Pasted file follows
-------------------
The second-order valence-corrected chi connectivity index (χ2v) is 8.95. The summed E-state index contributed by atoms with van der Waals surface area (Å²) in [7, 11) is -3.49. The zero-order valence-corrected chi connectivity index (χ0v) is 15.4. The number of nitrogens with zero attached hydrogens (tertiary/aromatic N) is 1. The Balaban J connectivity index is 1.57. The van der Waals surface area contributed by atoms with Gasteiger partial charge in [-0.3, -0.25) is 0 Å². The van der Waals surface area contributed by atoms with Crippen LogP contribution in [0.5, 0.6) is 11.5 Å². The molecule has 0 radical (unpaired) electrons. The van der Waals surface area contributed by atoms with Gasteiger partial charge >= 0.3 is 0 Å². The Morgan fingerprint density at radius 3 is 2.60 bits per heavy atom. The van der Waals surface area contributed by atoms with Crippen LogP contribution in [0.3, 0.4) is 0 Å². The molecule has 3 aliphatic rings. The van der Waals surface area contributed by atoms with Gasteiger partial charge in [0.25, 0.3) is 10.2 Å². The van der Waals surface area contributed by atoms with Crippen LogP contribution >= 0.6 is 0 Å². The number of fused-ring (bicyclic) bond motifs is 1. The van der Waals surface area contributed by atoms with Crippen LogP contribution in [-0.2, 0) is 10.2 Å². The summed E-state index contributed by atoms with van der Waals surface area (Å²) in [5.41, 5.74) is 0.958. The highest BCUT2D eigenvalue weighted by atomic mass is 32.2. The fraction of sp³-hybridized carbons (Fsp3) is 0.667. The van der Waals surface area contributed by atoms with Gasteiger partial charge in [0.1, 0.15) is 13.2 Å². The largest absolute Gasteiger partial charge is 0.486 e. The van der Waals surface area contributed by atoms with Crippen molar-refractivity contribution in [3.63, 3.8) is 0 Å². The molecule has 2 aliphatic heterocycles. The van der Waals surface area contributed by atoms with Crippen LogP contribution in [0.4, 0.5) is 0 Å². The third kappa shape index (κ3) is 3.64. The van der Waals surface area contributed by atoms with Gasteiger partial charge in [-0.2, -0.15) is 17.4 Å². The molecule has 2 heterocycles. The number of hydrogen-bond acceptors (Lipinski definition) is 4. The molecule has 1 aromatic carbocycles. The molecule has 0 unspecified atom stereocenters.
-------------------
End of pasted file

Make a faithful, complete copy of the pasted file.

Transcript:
The second-order valence-corrected chi connectivity index (χ2v) is 8.95. The summed E-state index contributed by atoms with van der Waals surface area (Å²) in [7, 11) is -3.49. The zero-order valence-corrected chi connectivity index (χ0v) is 15.4. The number of nitrogens with zero attached hydrogens (tertiary/aromatic N) is 1. The Balaban J connectivity index is 1.57. The van der Waals surface area contributed by atoms with Gasteiger partial charge in [-0.3, -0.25) is 0 Å². The van der Waals surface area contributed by atoms with Crippen LogP contribution in [0.5, 0.6) is 11.5 Å². The molecule has 0 radical (unpaired) electrons. The van der Waals surface area contributed by atoms with Gasteiger partial charge >= 0.3 is 0 Å². The Morgan fingerprint density at radius 3 is 2.60 bits per heavy atom. The van der Waals surface area contributed by atoms with Crippen LogP contribution in [0.3, 0.4) is 0 Å². The molecule has 3 aliphatic rings. The van der Waals surface area contributed by atoms with Gasteiger partial charge in [0.25, 0.3) is 10.2 Å². The van der Waals surface area contributed by atoms with Crippen LogP contribution >= 0.6 is 0 Å². The number of fused-ring (bicyclic) bond motifs is 1. The van der Waals surface area contributed by atoms with Crippen LogP contribution in [-0.2, 0) is 10.2 Å². The summed E-state index contributed by atoms with van der Waals surface area (Å²) in [5.41, 5.74) is 0.958. The highest BCUT2D eigenvalue weighted by atomic mass is 32.2. The fraction of sp³-hybridized carbons (Fsp3) is 0.667. The van der Waals surface area contributed by atoms with Gasteiger partial charge in [0.1, 0.15) is 13.2 Å². The largest absolute Gasteiger partial charge is 0.486 e. The van der Waals surface area contributed by atoms with Crippen molar-refractivity contribution in [3.63, 3.8) is 0 Å². The molecule has 2 aliphatic heterocycles. The van der Waals surface area contributed by atoms with Crippen LogP contribution in [0.4, 0.5) is 0 Å². The third kappa shape index (κ3) is 3.64. The van der Waals surface area contributed by atoms with Gasteiger partial charge in [-0.2, -0.15) is 17.4 Å². The molecule has 2 heterocycles. The number of hydrogen-bond acceptors (Lipinski definition) is 4. The molecule has 1 aromatic carbocycles. The molecule has 0 unspecified atom stereocenters.